The idea was to build a planner tool where users could plan tourist activities. With travel agencies and travel guides in decline, where will all those people learn what to do once they arrive to their destination? How will they find and book all the fun things they can do? We had the solution: build a holiday planner to find and track their activities. We had the silly idea that travelling once in a while meant we could enter this market confidently. We were wrong.
Knowing about travel does not mean you know about the business of travel. Or put another way, buying a product does not mean you know how to sell it.
This lesson actually comes from Diego, who spends at least a month every year travelling.
Full Steam Ahead
At its peak, MoveinBlue had more than 10 people employed full time, including five developers; most of them as remote freelancers. The stack was not revolutionary, but it was not bad either for its time: a single-page application and two mobile apps, all of them using a PHP backend. We successfully experimented with things like:
- an all-cloud solution with Amazon AWS;
- modern development practices, including having several test suites;
- continuous deployment, which has become a prerequisite for all my development work;
- and an all-remote team.
Be sure to work in valuable stuff, or be sure to make enough money to compensate.
Although development work did not proceed as fast as we would have liked, things were running smoothly and we did not have stability issues. The trouble was elsewhere.
What Marketing Is About
Having never developed a product, I believed that "marketing" was synonymous with "advertising". Nothing farther from the truth.
The closest we were to actual marketing at MoveinBlue was the bland segmentation we received from a consulting company that helped us define our product: both genders, aged 25 to 40, heavy Internet users, frequent travellers. No wonder, Sherlock!
Properly done marketing is something else. Our capitalist partner Merino is a successful businessman in several profitable ventures. He gave us a master class in early 2012: first you find a niche market where your product works, and where people is eager to give you money. Then you make yourself known in that market, get people there to use your product, and then convince them to give you money. If necessary, you tailor your product to that particular set of users until they are happy. Then you find another niche market and repeat.
But alas, his advice came too late. Actually we tried to contact some niche markets that might have found our planner useful: divers, conference organizers, or bikers. With zero success. So we continued building our product for an imaginary market, thinking that eventually users would come pouring in. We never cared about earning our first €10, which is now a widely known error. Diego summarized it thusly.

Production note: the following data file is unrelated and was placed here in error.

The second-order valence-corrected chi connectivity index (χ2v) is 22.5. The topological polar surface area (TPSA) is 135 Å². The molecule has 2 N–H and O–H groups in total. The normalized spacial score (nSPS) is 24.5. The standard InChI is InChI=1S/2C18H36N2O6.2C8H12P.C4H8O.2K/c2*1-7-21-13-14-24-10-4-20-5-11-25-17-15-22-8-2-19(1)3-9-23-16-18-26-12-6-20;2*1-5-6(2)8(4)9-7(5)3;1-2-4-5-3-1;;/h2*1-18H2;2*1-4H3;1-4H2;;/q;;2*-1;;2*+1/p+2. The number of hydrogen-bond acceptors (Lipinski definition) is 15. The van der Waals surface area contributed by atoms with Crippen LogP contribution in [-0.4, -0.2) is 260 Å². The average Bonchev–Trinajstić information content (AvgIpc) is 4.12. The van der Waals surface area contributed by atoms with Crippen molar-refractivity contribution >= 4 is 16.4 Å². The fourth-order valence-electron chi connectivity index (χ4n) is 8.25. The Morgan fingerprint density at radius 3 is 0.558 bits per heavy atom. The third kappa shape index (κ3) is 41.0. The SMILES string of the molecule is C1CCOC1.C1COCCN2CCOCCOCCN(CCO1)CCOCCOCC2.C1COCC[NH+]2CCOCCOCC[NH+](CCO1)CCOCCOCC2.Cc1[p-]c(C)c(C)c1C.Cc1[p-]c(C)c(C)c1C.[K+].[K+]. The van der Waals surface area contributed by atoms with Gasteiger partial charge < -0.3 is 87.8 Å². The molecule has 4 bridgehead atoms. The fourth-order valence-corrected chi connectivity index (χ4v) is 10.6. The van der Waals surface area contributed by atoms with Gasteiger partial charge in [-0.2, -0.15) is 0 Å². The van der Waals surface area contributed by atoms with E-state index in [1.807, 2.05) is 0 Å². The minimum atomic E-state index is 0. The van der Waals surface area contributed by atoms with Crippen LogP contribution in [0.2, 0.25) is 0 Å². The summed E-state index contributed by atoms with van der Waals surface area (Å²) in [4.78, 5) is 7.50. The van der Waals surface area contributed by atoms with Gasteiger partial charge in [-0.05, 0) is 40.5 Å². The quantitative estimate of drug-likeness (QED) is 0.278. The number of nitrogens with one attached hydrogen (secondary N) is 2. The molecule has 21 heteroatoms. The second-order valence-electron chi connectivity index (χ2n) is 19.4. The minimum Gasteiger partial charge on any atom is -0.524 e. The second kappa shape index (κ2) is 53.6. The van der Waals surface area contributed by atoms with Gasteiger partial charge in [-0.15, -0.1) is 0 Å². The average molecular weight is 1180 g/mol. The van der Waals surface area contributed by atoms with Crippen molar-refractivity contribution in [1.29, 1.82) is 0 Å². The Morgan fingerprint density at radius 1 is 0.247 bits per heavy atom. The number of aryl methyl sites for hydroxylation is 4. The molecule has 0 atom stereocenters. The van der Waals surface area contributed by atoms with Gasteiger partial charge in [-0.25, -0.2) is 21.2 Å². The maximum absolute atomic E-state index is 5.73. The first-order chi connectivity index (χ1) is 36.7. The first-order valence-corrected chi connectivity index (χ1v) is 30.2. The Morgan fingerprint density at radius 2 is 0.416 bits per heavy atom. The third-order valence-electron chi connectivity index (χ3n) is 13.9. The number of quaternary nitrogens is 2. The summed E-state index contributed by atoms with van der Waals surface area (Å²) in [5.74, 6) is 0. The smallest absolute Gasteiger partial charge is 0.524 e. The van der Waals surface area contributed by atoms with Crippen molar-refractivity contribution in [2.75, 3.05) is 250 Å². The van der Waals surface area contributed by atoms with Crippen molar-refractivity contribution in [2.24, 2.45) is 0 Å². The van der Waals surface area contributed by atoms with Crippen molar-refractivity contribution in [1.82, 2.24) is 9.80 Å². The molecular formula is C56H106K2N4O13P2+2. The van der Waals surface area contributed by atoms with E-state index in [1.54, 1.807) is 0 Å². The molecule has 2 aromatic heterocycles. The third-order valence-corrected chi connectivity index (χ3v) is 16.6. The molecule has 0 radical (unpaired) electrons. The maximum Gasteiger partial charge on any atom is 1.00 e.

Focus on earning your first €10, instead of just increasing your user base blindly.
The urge to get users quickly has worked for some high-profile cases, but it is not how most companies make their money.
This brings us to the second broken leg of our strategy.
US entrepreneurship lore states that successful startups need both an inventor and a businessman: Hewlett and Packard, Wozniak and Jobs, Gates and Allen. In our case the four founders were engineers, either by training or by trade. Too much engineering and too little business: we were all very busy creating a product and building a platform. Everyone was worrying about the functionality and the design of our website, and not with actually selling anything to anybody. Despite the occasional advice of Merino, nobody was minding the business. Diego lent me another lesson here.
Good technology does not a good product make. If your product does not serve the needs of its intended users, what technologies it employs will not matter.
One thing we did right was keeping tabs on the competition. Yes, even in the niche non-existing market of holiday planners there was competition, and plenty of it. We kept track of ten or twenty different companies at any given time. Just as if I needed convincing for the next lesson.
Ideas are not worth a dime without great execution.
There is a commonplace version which says that "ideas are worthless", nicely debunked in Ideas aren’t worthless. But what I know for sure is that many people can come up with the same idea, be it good or bad. Several groups around the globe had the same idea as we did, and a few of them built products very similar to ours. Some even got millions of dollars of financing, whereas we had some pocket money and much enthusiasm. But none succeeded at the holiday planner. I am not sure why; maybe people dislike planning their holidays after all. But other approaches have failed as well.
To this day there is a huge untapped market waiting for the picking: tourist activities are a disorganized mess which lives for the most part offline, and which would benefit greatly from a broker that helped small providers sell to strangers. But nobody has cracked this golden nut yet.
Update: in September 2016 Airbnb bought Trip4real for an undisclosed sum, reportedly between 5 and 10 million euros. The business model is not too dissimilar from ours but with activities provided by individuals instead of businesses. With only 40 thousand users and three thousand "experiences", it goes to show that there is money in the sector.
A Good Ride
During the first half of 2012 we were busy writing and releasing our mobile apps, which again failed to revolutionize the way we travel. We had an external company to help me build the Android version, and Diego with the iOS port. They were nicely done but were not widely used.
At some point in the summer of 2012 we ceased operations. There have been many studies about the reasons for startup failures. Do not be fooled though. I read this great truth somewhere but cannot find the source right now.
The main cause of startup failure is that the team simply gets bored of trying to make it work.
And so it was in our case.